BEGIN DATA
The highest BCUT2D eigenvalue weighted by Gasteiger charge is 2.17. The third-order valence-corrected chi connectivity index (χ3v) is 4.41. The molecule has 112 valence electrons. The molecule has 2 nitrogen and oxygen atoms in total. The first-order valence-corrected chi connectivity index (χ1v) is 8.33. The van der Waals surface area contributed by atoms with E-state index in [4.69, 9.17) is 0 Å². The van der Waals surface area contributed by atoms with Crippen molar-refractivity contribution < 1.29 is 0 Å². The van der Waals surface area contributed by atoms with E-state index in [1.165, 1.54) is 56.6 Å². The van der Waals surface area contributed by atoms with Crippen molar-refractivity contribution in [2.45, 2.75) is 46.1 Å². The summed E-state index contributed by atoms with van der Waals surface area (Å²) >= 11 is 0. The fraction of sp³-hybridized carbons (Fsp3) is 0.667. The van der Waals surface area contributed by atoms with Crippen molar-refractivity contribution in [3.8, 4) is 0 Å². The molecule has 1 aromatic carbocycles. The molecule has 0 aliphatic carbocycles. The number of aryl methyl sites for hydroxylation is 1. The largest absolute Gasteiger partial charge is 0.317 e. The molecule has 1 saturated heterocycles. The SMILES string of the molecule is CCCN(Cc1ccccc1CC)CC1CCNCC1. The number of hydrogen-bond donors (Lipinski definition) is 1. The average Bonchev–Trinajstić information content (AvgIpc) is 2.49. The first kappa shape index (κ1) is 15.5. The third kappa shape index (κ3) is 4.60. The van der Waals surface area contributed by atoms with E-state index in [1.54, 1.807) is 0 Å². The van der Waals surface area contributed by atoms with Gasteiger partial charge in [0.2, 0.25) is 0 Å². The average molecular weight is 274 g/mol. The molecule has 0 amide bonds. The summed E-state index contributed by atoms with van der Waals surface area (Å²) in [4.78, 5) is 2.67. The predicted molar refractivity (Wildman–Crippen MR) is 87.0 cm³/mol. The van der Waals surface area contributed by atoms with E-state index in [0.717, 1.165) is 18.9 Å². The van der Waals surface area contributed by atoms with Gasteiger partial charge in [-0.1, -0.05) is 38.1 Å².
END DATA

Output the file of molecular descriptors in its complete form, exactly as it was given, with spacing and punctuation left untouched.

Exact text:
The highest BCUT2D eigenvalue weighted by Gasteiger charge is 2.17. The third-order valence-corrected chi connectivity index (χ3v) is 4.41. The molecule has 112 valence electrons. The molecule has 2 nitrogen and oxygen atoms in total. The first-order valence-corrected chi connectivity index (χ1v) is 8.33. The van der Waals surface area contributed by atoms with E-state index in [4.69, 9.17) is 0 Å². The van der Waals surface area contributed by atoms with Crippen molar-refractivity contribution < 1.29 is 0 Å². The van der Waals surface area contributed by atoms with E-state index in [1.165, 1.54) is 56.6 Å². The van der Waals surface area contributed by atoms with Crippen molar-refractivity contribution in [2.45, 2.75) is 46.1 Å². The summed E-state index contributed by atoms with van der Waals surface area (Å²) >= 11 is 0. The fraction of sp³-hybridized carbons (Fsp3) is 0.667. The van der Waals surface area contributed by atoms with Crippen molar-refractivity contribution in [3.8, 4) is 0 Å². The molecule has 1 aromatic carbocycles. The molecule has 0 aliphatic carbocycles. The number of aryl methyl sites for hydroxylation is 1. The largest absolute Gasteiger partial charge is 0.317 e. The molecule has 1 saturated heterocycles. The SMILES string of the molecule is CCCN(Cc1ccccc1CC)CC1CCNCC1. The number of hydrogen-bond donors (Lipinski definition) is 1. The average Bonchev–Trinajstić information content (AvgIpc) is 2.49. The first kappa shape index (κ1) is 15.5. The third kappa shape index (κ3) is 4.60. The van der Waals surface area contributed by atoms with E-state index in [1.54, 1.807) is 0 Å². The van der Waals surface area contributed by atoms with Gasteiger partial charge in [0.2, 0.25) is 0 Å². The average molecular weight is 274 g/mol. The molecule has 0 amide bonds. The summed E-state index contributed by atoms with van der Waals surface area (Å²) in [4.78, 5) is 2.67. The predicted molar refractivity (Wildman–Crippen MR) is 87.0 cm³/mol. The van der Waals surface area contributed by atoms with E-state index in [0.717, 1.165) is 18.9 Å². The van der Waals surface area contributed by atoms with Gasteiger partial charge in [-0.1, -0.05) is 38.1 Å².